Friday, 11 February 2022

Khand and Rhûn and Harad Too


More information regarding the upcoming The Lord of the Rings series, now subtitled The Rings of Power, has emerged. The response has been predictably polarised between folk excited to see any new Middle-earth content, and unreconstructed individuals who think the people of Middle-earth were ethnically monolithic in their nature. Unfortunately, as is the standard for modern internet discourse, there is little room for nuance. Folk wonder why people are so easily radicalised nowadays, yet the immediate reaction is "SJW/PC/Woke nonsense" on one hand, and "racist/reactionary/privileged bigotry" on the other - leaving folk to either search for a middle ground that serves nothing and only perpetuates the idea of the two poles in the first place, or naturally find themselves caught in one pole's gravity in the end.

The essential issue is one, I think, of intellectual laziness that borders on timidity - of wanting the veneer of diversity, progressiveness, and inclusion, but stopping short of anything beyond the bare minimum. The problem, for me, is not the mere presence of ethnic minorities - far from it.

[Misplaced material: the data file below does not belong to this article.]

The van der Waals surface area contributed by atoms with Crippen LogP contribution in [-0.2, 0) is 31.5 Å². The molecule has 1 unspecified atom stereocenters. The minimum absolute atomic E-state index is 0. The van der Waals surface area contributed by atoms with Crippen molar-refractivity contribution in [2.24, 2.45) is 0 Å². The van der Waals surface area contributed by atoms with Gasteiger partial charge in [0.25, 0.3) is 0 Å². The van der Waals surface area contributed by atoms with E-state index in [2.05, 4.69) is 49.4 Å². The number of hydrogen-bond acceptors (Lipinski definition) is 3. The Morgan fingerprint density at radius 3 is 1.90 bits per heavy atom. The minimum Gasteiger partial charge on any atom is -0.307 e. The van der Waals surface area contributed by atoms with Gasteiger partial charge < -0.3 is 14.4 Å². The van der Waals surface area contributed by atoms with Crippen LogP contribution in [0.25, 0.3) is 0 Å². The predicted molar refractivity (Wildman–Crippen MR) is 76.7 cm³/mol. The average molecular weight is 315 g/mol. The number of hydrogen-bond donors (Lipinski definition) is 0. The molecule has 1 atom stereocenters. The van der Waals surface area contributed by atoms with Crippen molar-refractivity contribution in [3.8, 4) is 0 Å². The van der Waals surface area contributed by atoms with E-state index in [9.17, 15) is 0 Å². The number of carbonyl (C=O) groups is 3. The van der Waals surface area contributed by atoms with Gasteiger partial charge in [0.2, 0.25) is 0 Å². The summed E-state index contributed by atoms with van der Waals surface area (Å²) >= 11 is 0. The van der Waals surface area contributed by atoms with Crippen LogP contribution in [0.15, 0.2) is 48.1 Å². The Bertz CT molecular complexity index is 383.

The problem is it doesn't go nearly far enough.

Saturday, 22 January 2022

Swording With Shadows: The Long Shadow of Robert E. Howard on his 116th



So the 22nd of January once again comes around. Currently I'm researching for a post on Ossian and the Celtic Revival in Scotland (watch this space), and I'm looking into the mythologisation of Scottish historical figures. Macbeth, the Red King, is perhaps the most myth-shrouded of all, famed as he is from Shakespeare's tragedy. For one of Scotland's greatest and most successful kings to be so traduced in the convening centuries - first by his own people, and then by one of the greatest authors in the history of the planet - is a tragedy a thousandfold that of the thrilling fiction.